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Good old days of COCOM list?

Good old days of COCOM list?

Posted Nov 19, 2010 22:19 UTC (Fri) by NAR (subscriber, #1313)
Parent article: Impressions from the 12th Realtime Linux Workshop in Nairobi

I'm not old enough to remember the days when computers (and software) couldn't be exported to the former Warsaw Pact countries, but I know that this list had an incentive on invention: because computers couldn't be imported from the West, they had to be built in the East. Even if these were mostly clones of Western designs, it was necessary to develop skills to build them. The Cold War had an other fortunate consequence: the Western companies weren't able to after those violating their copyrights and other intellectual property.

Now Africa is not bordered by such restrictions, both free software developers and proprietary software lobbyist can travel there.


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Good old days of COCOM list?

Posted Nov 23, 2010 1:18 UTC (Tue) by skissane (subscriber, #38675) [Link]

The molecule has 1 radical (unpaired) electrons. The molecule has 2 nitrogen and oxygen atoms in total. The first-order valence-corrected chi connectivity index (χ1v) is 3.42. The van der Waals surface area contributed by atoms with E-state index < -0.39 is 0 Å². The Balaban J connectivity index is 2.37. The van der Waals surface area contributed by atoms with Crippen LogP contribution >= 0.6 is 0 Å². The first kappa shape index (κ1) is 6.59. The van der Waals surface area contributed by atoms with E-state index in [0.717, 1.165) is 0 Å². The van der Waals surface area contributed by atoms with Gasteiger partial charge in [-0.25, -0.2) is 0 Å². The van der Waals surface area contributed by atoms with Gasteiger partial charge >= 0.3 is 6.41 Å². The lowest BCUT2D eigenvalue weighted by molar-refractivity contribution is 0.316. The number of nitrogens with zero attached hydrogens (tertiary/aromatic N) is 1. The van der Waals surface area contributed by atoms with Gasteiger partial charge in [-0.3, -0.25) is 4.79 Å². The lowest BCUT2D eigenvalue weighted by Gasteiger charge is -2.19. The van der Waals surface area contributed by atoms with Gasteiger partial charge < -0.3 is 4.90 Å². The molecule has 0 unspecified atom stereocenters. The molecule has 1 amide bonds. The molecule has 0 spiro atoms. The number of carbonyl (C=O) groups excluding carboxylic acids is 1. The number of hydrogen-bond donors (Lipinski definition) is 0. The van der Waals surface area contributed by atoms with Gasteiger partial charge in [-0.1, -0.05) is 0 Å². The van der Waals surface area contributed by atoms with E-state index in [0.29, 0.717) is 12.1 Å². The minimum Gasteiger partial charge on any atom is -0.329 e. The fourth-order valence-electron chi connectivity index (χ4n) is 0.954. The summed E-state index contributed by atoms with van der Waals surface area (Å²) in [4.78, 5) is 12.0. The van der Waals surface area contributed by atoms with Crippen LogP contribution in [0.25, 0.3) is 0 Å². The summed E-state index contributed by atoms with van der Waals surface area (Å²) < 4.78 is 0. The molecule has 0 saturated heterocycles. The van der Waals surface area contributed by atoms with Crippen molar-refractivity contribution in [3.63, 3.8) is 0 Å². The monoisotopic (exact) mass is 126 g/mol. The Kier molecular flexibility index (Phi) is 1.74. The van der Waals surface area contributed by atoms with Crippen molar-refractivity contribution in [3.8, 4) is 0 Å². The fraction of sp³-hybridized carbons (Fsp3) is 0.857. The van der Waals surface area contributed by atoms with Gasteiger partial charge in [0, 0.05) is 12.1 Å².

I think the Soviet IT industry really suffered due to the obsession with stealing Western designs. Rather than building their own native architectures and systems, the focus was on having KGB spies infiltrate Western companies, on smuggling Western systems through third countries and reverse-engineering them, etc... When your focus is on copying someone else, you will never do better than them, the best you can hope for is, if you copy them perfectly, you will be their equal. If they had put the same effort into innovation, they might have come up with advances ahead of what the West had. But, they had to do what their political masters told them to...

Good old days of COCOM list?

Posted Nov 24, 2010 22:33 UTC (Wed) by Cyberax (✭ supporter ✭, #52523) [Link]

It was even worse. The USSR had its own hardware and software some of it was quite advanced (BESM series, for example) and even unique systems like ternary Setun' computers.

But then the USSR decided to license IBM's technologies. It all went downhill from there.


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